Outdoor

Want a Campsite? ‘Havest Hosts’ Lets You Camp at Farms, Breweries, and Vineyards

Tired of driving dirt roads into oblivion with no luck finding a camping spot? Or ‘camping’ in a parking lot? Consider joining Harvest Hosts.

I love most things about van life. But something I’ve come to dread about living on the road is the endless driving along rocky Forest Service roads in search of a campsite, only to come up short and seek out the nearest flood-lit Walmart parking lot for the night instead.

Some might call that adventure, but for me, it means dinner is late and bedtime is even later.

Planning Our Trip

When my husband, Steve, and I set off in our converted ProMaster van in June, we wanted to have more than one camping backup plan. We knew that finding a spot each night would be even more uncertain with campgrounds and national parks closed during the pandemic.

Along with downloading and bookmarking all the dispersed camping apps and websites, we paid $79 to join Harvest Hosts, an annual membership program that connects RVers and van lifers with more than 1,200 breweries, wineries, farms, museums, and other businesses around the country.

The deal is you can stay overnight in the businesses’ parking lots for free, and you’re strongly encouraged to make a purchase — fresh veggies, wine tastings, etc. — to show your appreciation. That way, it’s mutually beneficial.

“The heart of our program is to support small businesses,” reads the June member newsletter. “Many businesses took hard hits economically because of being closed during the pandemic. Please consider the camping fees you saved by parking at a Host location.” Just imagine waking up in a field of lavender or to the cluck of an alpaca. That’s what Harvest Hosts is all about.

The Harvest Hosts Program

The program has been around since 2010, but the company started reporting record numbers in its monthly newsletters this summer. In June, the program added a record of 110 new Hosts. In July, it added 100 more. The Hosts we stayed with said that the program has helped buoy business, especially during the pandemic.

“It brings in people that wouldn’t otherwise be coming here,” said Max Vogelman, the master distiller at Stoneyard Distillery off I-70 in Dotsero, Colorado. We spent a night there and sampled beet sugar spirits, which we’d never tried before. Vogelman even shared a pre-market chocolate product. His business has been a Host for three summers, and he says that each year keeps getting busier.

“People aren’t going out as much locally, so it’s been great to have (Harvest Hosts members) to keep us going and keep us in business,” he said.

Our Harvest Hosts Experience

Dark Star Cellars

dark star cellars

Our first stay and first real night on the road were spent at Dark Star Cellars in Paso Robles, California, on June 6. It’s notoriously challenging to camp along the California coast unless you’ve made a $100 beach-side reservation a year in advance.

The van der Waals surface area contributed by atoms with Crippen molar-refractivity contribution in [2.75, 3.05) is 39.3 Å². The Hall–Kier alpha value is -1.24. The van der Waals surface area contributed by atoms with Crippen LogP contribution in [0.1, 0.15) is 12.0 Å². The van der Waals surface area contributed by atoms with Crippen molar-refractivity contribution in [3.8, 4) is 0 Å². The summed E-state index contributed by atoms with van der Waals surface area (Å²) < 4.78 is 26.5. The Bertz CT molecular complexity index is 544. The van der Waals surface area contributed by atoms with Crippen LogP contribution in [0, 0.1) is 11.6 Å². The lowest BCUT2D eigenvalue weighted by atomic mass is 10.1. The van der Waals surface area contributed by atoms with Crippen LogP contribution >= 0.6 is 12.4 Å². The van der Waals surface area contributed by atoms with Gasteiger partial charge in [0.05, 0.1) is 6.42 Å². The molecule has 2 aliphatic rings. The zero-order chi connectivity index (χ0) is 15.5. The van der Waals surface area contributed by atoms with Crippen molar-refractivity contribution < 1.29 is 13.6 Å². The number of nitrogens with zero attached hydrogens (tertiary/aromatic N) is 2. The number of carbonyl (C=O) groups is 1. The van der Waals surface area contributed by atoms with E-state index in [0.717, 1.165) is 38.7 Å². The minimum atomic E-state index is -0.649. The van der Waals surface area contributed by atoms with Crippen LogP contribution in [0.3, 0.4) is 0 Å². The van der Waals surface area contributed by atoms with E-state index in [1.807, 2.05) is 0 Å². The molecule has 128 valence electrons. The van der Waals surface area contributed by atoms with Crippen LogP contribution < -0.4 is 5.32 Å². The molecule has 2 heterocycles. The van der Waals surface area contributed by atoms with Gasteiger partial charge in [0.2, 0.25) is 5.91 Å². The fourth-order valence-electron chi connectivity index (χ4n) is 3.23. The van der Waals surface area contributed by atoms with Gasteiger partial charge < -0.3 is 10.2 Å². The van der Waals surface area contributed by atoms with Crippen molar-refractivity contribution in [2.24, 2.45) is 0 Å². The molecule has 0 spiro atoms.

So, rather than take our chances, we ventured 2 miles off Highway 101 into wine country for a restful night. At the vineyard, we were greeted by a gaggle of chickens and one of the owners, who directed us to a flat and quiet parking spot behind their barn with a view of the grapevines.

Before tucking in for the night, we tasted the winery’s best red wines on the patio with only one other couple nearby, and we even bought a $30 bottle — much less than the price of a campground along the bluff. When the phone rang, the owner said before answering, “It feels like we’re more of an Airbnb than a winery these days.” It was another Harvest Hosts member.

Idaho & Lindsay Creek Vineyards

In July, we made arrangements to stay at a Host on our way from Coeur d’Alene to Boise, Idaho. The night before, we drove up a dirt road for 2 hours until we decided to turn around. It was almost dark, the trees were thickening, and the path narrowed.

We made the 10-point turn over bushes and rock outcroppings to go back the way we came and pay $22 to sleep in a parking lot at a campground. So much for waking up to a meadow of wildflowers glistening in the morning sun. Instead, we slid open our door to a man filling his water jugs and a whiff of the outhouse. Ah, van life.

The owner of Lindsay Creek Vineyards in Lewiston, Idaho, was happy to have us. The business was closed for the day, but the owner gave us an exclusive tour of the facility, a full tasting, and a history of the area. We spent the evening reading on the patio and caught a vibrant pink-to-orange-to-purple sunset over the vineyard and blonde hills. That alone was worth all the money we spent on the membership.

sunset at lindsay creek vineyards

It may not be the rugged camping we expected when we got into van life, but it’s certainly better than parking in a chain store parking lot, with speakers blaring pop music all night and the hustle of city traffic greeting us in the morning.

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